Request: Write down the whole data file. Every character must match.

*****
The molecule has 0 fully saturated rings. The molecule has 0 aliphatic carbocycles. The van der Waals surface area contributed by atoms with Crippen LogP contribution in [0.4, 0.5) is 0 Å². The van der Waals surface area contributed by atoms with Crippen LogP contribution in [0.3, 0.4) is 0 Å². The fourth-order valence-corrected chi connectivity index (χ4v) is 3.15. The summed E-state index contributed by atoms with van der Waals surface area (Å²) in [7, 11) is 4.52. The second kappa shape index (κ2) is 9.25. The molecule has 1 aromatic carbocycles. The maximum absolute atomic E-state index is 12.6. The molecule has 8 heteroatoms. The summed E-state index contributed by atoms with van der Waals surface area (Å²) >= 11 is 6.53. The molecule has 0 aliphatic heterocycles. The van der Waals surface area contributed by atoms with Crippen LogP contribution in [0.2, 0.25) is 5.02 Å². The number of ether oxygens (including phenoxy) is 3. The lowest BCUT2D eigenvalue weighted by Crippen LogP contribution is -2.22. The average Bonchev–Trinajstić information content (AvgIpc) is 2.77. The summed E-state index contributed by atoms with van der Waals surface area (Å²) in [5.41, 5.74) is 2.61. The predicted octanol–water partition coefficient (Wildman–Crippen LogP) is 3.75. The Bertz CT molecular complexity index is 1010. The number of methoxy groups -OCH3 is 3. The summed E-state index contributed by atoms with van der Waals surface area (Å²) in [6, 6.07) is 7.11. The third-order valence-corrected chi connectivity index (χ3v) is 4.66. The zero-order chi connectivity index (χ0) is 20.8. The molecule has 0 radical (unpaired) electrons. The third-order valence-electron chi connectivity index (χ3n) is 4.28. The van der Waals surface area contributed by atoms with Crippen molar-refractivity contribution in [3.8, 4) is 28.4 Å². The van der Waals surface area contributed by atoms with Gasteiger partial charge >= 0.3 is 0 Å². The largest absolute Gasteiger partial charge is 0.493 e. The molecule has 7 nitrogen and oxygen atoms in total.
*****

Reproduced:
The molecule has 0 fully saturated rings. The molecule has 0 aliphatic carbocycles. The van der Waals surface area contributed by atoms with Crippen LogP contribution in [0.4, 0.5) is 0 Å². The van der Waals surface area contributed by atoms with Crippen LogP contribution in [0.3, 0.4) is 0 Å². The fourth-order valence-corrected chi connectivity index (χ4v) is 3.15. The summed E-state index contributed by atoms with van der Waals surface area (Å²) in [7, 11) is 4.52. The second kappa shape index (κ2) is 9.25. The molecule has 1 aromatic carbocycles. The maximum absolute atomic E-state index is 12.6. The molecule has 8 heteroatoms. The summed E-state index contributed by atoms with van der Waals surface area (Å²) >= 11 is 6.53. The molecule has 0 aliphatic heterocycles. The van der Waals surface area contributed by atoms with Crippen LogP contribution in [0.2, 0.25) is 5.02 Å². The number of ether oxygens (including phenoxy) is 3. The lowest BCUT2D eigenvalue weighted by Crippen LogP contribution is -2.22. The average Bonchev–Trinajstić information content (AvgIpc) is 2.77. The summed E-state index contributed by atoms with van der Waals surface area (Å²) in [5.41, 5.74) is 2.61. The predicted octanol–water partition coefficient (Wildman–Crippen LogP) is 3.75. The Bertz CT molecular complexity index is 1010. The number of methoxy groups -OCH3 is 3. The summed E-state index contributed by atoms with van der Waals surface area (Å²) in [6, 6.07) is 7.11. The third-order valence-corrected chi connectivity index (χ3v) is 4.66. The zero-order chi connectivity index (χ0) is 20.8. The molecule has 0 radical (unpaired) electrons. The third-order valence-electron chi connectivity index (χ3n) is 4.28. The van der Waals surface area contributed by atoms with Crippen molar-refractivity contribution in [3.8, 4) is 28.4 Å². The van der Waals surface area contributed by atoms with Gasteiger partial charge >= 0.3 is 0 Å². The largest absolute Gasteiger partial charge is 0.493 e. The molecule has 7 nitrogen and oxygen atoms in total.